If your business records hundreds of millions of dollars in revenue and your website has millions in traffic volume, you own a considerable amount of market share, are category leaders, and known and proven in the market, it makes more sense for you to focus on testing one change at a time. This is simply because even a small change on your website could translate into a significant business impact.
Case in point is the iconic test conducted by Google on their links where 41 shades of the color blue were randomly shown to 2.5% of the visitors each to note which one would earn them more clicks.
Since Google is a behemoth in the digital space, it makes sense for them to spend a considerable amount of their resources and time conducting a test that focuses entirely on something as minute as a change of shade of their links as it could lead to an impact of millions of dollars in revenue.
On the contrary, if your website draws fewer visitors a month and is comparatively newer and smaller in the industry, then we would encourage you to merge multiple changes in every test you run. This is because you will need to make drastic changes and test radically to have an impact on your top line, quickly.
Another reason for this is that bigger businesses can even afford to run multiple tests (each with a single change), make them mutually exclusive, and still receive large enough sample size for each. For smaller businesses, this won’t be possible. Hence, it would make sense for them to create tests with multiple changes to be able to drive significant results, faster.
Advantages of merging changes
Higher testing velocity
It goes without saying that if you combine changes and test them, you will end up testing a myriad of ideas within a short span of time, thus significantly improving your testing velocity.
Apart from bringing agility to the process, this approach helps you quickly identify what is working well for your business, double down on it and eliminate low performing changes. You can use Heatmaps, Session Recordings, and Google Analytics to further drill down on how each of your changes has performed against their specific goals and use the data accumulated to decide what is working and what isn’t.
Greater impact on the top line
Testing radically by combining multiple changes in a single experiment enables you to address (and resolve) multiple visitor pain points in a single attempt and therefore, drive comparatively better results in terms of higher impact on leads, sales, and revenue.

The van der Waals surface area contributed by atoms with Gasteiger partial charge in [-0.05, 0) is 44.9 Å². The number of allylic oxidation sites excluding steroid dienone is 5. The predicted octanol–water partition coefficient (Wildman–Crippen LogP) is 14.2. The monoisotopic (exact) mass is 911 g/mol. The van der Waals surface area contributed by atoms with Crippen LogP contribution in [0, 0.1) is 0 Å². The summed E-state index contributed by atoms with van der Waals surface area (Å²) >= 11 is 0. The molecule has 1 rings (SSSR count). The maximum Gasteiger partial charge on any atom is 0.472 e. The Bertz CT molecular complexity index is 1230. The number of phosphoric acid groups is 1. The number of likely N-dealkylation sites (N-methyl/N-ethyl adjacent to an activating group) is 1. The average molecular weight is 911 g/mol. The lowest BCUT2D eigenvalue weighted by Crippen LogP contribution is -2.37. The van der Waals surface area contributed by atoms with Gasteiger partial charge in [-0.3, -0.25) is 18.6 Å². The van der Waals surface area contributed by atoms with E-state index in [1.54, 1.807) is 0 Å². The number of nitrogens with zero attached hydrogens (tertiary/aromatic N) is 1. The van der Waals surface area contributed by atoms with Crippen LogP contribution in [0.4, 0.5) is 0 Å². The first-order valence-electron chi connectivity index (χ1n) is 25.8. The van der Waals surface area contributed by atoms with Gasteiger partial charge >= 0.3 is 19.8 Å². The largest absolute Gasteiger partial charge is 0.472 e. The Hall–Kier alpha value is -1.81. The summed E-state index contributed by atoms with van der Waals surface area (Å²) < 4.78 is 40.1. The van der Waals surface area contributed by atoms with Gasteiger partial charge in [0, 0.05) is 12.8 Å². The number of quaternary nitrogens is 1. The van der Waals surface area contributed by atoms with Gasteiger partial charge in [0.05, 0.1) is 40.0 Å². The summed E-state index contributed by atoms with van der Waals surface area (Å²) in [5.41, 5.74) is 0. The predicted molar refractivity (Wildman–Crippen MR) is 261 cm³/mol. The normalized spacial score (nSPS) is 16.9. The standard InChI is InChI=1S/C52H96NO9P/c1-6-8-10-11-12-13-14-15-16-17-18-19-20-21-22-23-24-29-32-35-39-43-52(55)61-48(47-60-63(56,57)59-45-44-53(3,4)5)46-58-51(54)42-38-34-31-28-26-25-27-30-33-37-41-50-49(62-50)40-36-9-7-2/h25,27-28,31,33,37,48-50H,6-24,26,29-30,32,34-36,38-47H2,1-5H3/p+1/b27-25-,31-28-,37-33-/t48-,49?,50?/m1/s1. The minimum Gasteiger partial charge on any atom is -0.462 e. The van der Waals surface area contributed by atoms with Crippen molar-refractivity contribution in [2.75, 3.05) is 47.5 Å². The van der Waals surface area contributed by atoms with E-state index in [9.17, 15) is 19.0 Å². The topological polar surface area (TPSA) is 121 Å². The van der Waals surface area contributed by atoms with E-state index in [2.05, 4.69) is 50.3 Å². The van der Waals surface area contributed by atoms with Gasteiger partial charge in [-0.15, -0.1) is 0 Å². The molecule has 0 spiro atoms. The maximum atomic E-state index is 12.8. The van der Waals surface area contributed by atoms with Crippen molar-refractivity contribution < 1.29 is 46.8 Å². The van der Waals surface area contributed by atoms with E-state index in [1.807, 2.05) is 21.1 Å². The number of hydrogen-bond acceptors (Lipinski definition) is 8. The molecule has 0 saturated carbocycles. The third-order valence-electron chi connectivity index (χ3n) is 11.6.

Bigger impact on user behavior
As countless elements on your website add up to determine visitor/user behavior, you can expect it to alter significantly once you run a test that modifies more than one of those elements. Therefore, if you are looking to drastically alter user behavior, testing multiple changes in one experiment is the way to go.
Better understanding of user behavior
With each change you plan to test for, you will need to set up individual goals to understand their respective impact on the desired metrics. This will allow you to gain a better understanding of user behavior against each of those goals, and hence receive a comprehensive view of your site performance from multiple standpoints.
Advantages of testing a single change
Better learning from each test
When testing multiple changes on a single page, it can sometimes become difficult to keep track of which change is performing well and which isn’t to be able to streamline your optimization efforts accordingly. Especially in a losing campaign, it becomes difficult to understand whether the entire test was flawed, or was it just one change that impacted the overall performance of the test.
However, if you focus only on a single change at a time, there is naturally zero possibility of any such confusion. You can expect your learnings from the campaign to be unadulterated and give you a clear understanding of the performance of the test and your target audience.
No possibility of contradicting insights
When you combine multiple changes in a single campaign, sometimes two goals tell different stories, and you might be lost in figuring out which one you should get behind. Although this problem can be solved by running a follow-up test for clarity on which one works, such a situation can completely be avoided by sticking to a single change per test.
We hope the above pointers help you solve your dilemma regarding which approach you must pick for your business. The important thing to remember here is that there is no right or wrong; your strategy must be based purely on your business goals and objectives, your target audience, your style, and ideology of testing.
Also, you needn’t entirely stick with one approach. It is advisable to be flexible in terms of switching between the two based on the evolving needs of your business and users or depending on the unique problem at hand.
To get started, devise each hypothesis with multiple changes when aiming to improve user experience on a particular page and target a single change per test to address more tactical and functional issues. Or request a personalized demo from the experimentation experts at VWO to understand how you can leverage the two approaches to grow your business metrics.
Whichever road you take, be sure to consistently record your learnings and use them to improvise and figure out what works best for your business.